Help a video guy w/ some lighting issues...

Discussion in 'Beyond the Basics' started by cheroxy, Dec 20, 2009.

  1. cheroxy

    cheroxy TPF Noob!

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    Hello, first time poster here with many years of professional video editing experience, and many years of consumer photography experience. I'm trying to up my photography game and have a couple questions. I shot the following (as you can see in the RAW images) with a Canon 40D. The practice Christmas shots were shot with a camera mounted Speedlite 580 II with a softbox over it. My two questions:
    1-is the only way to get rid of the hard shadow on everyone's (camera) right, to have two flashes, one from both sides? If so, do I get a better shot by having three (one in front, one on each side)? I live in Seattle so abundant natural light is not often available.

    2-why is my image not as sharp here when doing manual as it is when shooting automatic? You can see the settings of this test photo in the upper right information panel on each version of it. I posted below that a picture from the same camera on automatic so you can see the resolution I get other times. I would like to crop the final version of this practice shot very tight, but when I get in very far it gets very pixely :grumpy:

    Original test photo in RAW...
    [​IMG]
    Zoom at 200%
    [​IMG]


    Zoom at 300% and very pixely.
    [​IMG]

    As stated above, another image from the same camera of the same boy using the on camera flash. See bottom photo for original. Details = iso 400, exposure 1/60, shutter 1/64, f/4.00, focal length 55 mm.
    [​IMG]
    5
    [​IMG]
    2
    [​IMG]
     
    Last edited: Dec 20, 2009
  2. c.cloudwalker

    c.cloudwalker TPF Noob!

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    Are you sure this is not the test shot without the soft box? The shadows seem really harsh for having a softbox on.

    Hard to say where the softness comes from. You're showing an image shot at 55mm to compare to one shot at 17mm. How do your 17mm shots usually look? Some zooms are not their best at the extreme of their range. Maybe yours is not at its best at 17mm. Or, are you sure the focusing was correct? Or, where you set on some crazy ISO?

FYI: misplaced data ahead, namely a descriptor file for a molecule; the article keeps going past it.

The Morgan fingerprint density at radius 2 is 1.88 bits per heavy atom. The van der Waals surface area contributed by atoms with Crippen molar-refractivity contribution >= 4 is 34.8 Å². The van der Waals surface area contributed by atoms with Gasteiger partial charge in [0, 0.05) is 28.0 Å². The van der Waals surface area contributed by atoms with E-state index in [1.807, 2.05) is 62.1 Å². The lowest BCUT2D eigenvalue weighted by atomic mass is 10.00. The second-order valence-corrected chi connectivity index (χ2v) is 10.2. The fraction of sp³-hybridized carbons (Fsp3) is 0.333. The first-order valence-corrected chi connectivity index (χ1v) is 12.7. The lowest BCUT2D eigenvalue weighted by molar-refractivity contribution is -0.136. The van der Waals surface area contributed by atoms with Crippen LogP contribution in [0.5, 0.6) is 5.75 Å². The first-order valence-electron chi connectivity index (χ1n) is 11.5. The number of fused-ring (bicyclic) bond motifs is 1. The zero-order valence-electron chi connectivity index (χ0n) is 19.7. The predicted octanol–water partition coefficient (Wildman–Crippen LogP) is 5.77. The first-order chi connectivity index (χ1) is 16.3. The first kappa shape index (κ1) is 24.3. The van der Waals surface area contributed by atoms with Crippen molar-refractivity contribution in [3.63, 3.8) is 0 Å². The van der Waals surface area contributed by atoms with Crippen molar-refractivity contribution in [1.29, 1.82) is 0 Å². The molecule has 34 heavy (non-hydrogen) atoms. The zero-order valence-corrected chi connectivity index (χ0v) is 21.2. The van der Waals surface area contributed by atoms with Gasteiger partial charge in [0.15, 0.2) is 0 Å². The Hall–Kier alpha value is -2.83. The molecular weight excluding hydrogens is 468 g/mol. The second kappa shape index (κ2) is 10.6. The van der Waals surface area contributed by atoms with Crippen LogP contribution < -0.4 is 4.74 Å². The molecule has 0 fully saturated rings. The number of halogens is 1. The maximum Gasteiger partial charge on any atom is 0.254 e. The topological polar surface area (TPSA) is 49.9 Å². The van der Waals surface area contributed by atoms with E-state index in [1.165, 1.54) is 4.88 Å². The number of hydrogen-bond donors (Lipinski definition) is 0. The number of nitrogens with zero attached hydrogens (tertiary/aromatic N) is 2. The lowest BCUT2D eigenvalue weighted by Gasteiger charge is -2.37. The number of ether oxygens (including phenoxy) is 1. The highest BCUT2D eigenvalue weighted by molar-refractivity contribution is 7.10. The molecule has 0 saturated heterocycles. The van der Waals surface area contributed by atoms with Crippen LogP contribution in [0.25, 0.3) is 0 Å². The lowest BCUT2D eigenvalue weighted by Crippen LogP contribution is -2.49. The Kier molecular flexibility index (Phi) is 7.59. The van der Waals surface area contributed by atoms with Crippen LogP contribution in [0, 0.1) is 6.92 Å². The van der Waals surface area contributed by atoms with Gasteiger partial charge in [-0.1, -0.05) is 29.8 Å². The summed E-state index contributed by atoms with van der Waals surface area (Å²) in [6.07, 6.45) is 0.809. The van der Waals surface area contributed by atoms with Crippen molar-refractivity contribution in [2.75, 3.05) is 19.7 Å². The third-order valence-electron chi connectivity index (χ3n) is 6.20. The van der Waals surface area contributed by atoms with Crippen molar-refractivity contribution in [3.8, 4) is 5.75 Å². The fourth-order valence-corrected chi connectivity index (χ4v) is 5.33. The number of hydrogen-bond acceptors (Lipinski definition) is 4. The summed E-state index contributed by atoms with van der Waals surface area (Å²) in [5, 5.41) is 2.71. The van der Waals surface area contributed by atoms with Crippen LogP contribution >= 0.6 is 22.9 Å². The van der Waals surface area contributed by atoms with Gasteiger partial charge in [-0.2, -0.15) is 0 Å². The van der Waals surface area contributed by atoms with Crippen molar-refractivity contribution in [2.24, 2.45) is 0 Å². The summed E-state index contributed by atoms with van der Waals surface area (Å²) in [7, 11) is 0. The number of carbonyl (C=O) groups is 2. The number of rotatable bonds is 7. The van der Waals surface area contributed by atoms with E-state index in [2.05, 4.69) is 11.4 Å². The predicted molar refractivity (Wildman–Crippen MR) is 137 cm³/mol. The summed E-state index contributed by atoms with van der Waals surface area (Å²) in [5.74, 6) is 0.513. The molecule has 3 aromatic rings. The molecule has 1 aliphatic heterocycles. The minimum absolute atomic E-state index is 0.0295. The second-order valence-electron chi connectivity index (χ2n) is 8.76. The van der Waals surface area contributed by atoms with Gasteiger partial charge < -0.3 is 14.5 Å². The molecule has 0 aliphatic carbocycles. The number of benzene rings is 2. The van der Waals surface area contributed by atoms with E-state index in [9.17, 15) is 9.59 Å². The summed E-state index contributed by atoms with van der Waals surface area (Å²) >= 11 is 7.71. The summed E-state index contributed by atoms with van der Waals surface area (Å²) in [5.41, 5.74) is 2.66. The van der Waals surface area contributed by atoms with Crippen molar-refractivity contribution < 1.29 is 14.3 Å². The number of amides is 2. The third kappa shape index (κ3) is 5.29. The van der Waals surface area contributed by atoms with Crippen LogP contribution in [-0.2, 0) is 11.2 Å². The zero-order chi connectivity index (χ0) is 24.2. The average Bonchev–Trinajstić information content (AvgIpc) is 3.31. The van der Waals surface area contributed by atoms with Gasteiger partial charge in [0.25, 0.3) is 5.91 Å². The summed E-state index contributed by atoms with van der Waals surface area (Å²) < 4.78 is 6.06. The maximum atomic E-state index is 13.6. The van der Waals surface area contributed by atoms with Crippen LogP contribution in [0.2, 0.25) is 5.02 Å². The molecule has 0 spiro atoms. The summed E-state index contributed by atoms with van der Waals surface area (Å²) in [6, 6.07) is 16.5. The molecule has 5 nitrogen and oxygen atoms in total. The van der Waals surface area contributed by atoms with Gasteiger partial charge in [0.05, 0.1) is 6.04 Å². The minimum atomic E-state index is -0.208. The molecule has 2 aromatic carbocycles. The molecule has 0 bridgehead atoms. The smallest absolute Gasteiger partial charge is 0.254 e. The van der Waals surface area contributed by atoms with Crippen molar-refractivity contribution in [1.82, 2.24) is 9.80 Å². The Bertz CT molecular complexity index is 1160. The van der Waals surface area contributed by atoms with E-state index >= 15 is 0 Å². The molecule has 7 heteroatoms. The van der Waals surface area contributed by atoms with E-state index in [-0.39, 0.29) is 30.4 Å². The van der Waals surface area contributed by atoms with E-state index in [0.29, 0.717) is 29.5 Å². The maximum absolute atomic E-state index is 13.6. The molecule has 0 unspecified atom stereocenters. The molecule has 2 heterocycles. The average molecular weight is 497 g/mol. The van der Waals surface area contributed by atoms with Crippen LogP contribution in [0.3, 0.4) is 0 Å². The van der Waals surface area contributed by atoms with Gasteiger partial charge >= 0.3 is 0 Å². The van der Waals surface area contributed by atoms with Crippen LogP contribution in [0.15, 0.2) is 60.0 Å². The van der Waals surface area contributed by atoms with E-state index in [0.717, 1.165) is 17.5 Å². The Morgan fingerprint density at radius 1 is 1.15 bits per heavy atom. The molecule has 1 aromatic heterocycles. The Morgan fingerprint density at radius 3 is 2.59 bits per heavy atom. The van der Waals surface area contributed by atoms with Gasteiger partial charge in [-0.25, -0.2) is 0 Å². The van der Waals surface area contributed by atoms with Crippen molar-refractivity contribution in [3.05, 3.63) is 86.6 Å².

The photo doesn't look bad but it is so small, it is hard to tell what it would look like at a regular size. One thing that would definitely help, and there is not reason to do it, is to crop in camera. Compose the image the way you want it instead of enlarging it when cropping.

    As for the shadows, bounce the flash. If you have tilt /swivel that is... If not, take the flash off the camera and attach it to something that you can then place accordingly.

    Here is a site for the basics (and more) of flash photography:
    Strobist: Lighting 101
     
  3. cheroxy

    cheroxy TPF Noob!

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    Thanks for the info. Yeah, I'm sure I had the soft box. I also put the flash power down to 1/2 which is why I'm so surprised as well. The softbox I used was a Westcott Micro Apollo
    [​IMG]

    2200 Westcott Micro Apollo 8" Flat

    I had the camera about 8' away from the subjects.

    Thanks for the idea of comparing my lens at different lengths. It is a Canon EFS 17-55 1:2.8. I'll have to do some comparison shots to test it out.

    The Iso's were all pretty low. The test shot was at 125.
     
  4. keith foster

    keith foster TPF Noob!

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    Try aiming the flash up and bouncing it off the ceiling. That will soften the shadows.
     
  5. cheroxy

    cheroxy TPF Noob!

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    Thanks Keith, I do that in other places, but this room has a vaulted, angled ceiling with an orange tinted paint. Three things that make it not work in this situation.
     
  6. keith foster

    keith foster TPF Noob!

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    Looks like a cool room and a great place for a family picture.
    Sorry I couldn't help. I have a couple of softboxes and stands, I would be happy to let you use if you were around here.
     
  7. DScience

    DScience No longer a newbie, moving up!

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    yea if you really want good light you need more than an on camera 'softened' speedlight.
     
  8. cheroxy

    cheroxy TPF Noob!

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    That is what I was afraid of, the need to drop more $$
     
  9. Invictus

    Invictus TPF Noob!

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    That shot might be difficult withought umbrellas / bouncing.
     
  10. c.cloudwalker

    c.cloudwalker TPF Noob!

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    True but you can get quite decent results with just one flash. You need to be as creative with the gear as you are with the image.

    1/ If you can't bounce off the ceiling or the walls, make yourself a bounce card to attach to the flash.

    2/ Get a couple sheets of foam core at the craft store. They make cheap reflectors. Want more reflection, cover one with aluminum paper.

    3/ Get your subjects away from the background. The more distance between the two, the less shadow you will see.

    4/ If that softbox doesn't soften the light enough drape a piece of sheer over the front. If that's not enough, add a second layer.

    5/ Definitely try toget the flash off the camera and to one side. You will need a cord to go from the flash to the camera but they are not that expensive.

    Be creative.

    Cheers.
     
  11. cheroxy

    cheroxy TPF Noob!

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    Awesome. Thank you
     

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